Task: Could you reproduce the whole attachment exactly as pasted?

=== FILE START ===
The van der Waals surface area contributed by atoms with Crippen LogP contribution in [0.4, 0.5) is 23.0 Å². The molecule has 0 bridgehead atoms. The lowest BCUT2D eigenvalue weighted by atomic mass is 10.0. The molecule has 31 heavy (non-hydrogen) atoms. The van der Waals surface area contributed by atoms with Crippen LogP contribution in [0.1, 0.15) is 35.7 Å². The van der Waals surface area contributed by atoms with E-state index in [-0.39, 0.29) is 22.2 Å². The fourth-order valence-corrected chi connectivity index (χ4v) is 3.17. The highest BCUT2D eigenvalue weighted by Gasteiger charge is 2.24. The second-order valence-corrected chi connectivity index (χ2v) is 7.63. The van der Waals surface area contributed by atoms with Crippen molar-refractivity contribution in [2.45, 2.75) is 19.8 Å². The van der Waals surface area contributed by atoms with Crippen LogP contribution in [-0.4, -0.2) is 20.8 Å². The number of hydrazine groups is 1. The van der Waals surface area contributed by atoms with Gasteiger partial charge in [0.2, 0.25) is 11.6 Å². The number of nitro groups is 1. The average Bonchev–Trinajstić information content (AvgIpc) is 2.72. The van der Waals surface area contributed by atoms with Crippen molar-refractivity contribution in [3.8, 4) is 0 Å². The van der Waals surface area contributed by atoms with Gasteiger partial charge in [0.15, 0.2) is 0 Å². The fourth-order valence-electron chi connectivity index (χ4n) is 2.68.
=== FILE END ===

The van der Waals surface area contributed by atoms with Crippen LogP contribution in [0.4, 0.5) is 23.0 Å². The molecule has 0 bridgehead atoms. The lowest BCUT2D eigenvalue weighted by atomic mass is 10.0. The molecule has 31 heavy (non-hydrogen) atoms. The van der Waals surface area contributed by atoms with Crippen LogP contribution in [0.1, 0.15) is 35.7 Å². The van der Waals surface area contributed by atoms with E-state index in [-0.39, 0.29) is 22.2 Å². The fourth-order valence-corrected chi connectivity index (χ4v) is 3.17. The highest BCUT2D eigenvalue weighted by Gasteiger charge is 2.24. The second-order valence-corrected chi connectivity index (χ2v) is 7.63. The van der Waals surface area contributed by atoms with Crippen molar-refractivity contribution in [2.45, 2.75) is 19.8 Å². The van der Waals surface area contributed by atoms with Crippen LogP contribution in [-0.4, -0.2) is 20.8 Å². The number of hydrazine groups is 1. The van der Waals surface area contributed by atoms with Gasteiger partial charge in [0.2, 0.25) is 11.6 Å². The number of nitro groups is 1. The average Bonchev–Trinajstić information content (AvgIpc) is 2.72. The van der Waals surface area contributed by atoms with Crippen molar-refractivity contribution in [3.8, 4) is 0 Å². The van der Waals surface area contributed by atoms with Gasteiger partial charge in [0.15, 0.2) is 0 Å². The fourth-order valence-electron chi connectivity index (χ4n) is 2.68.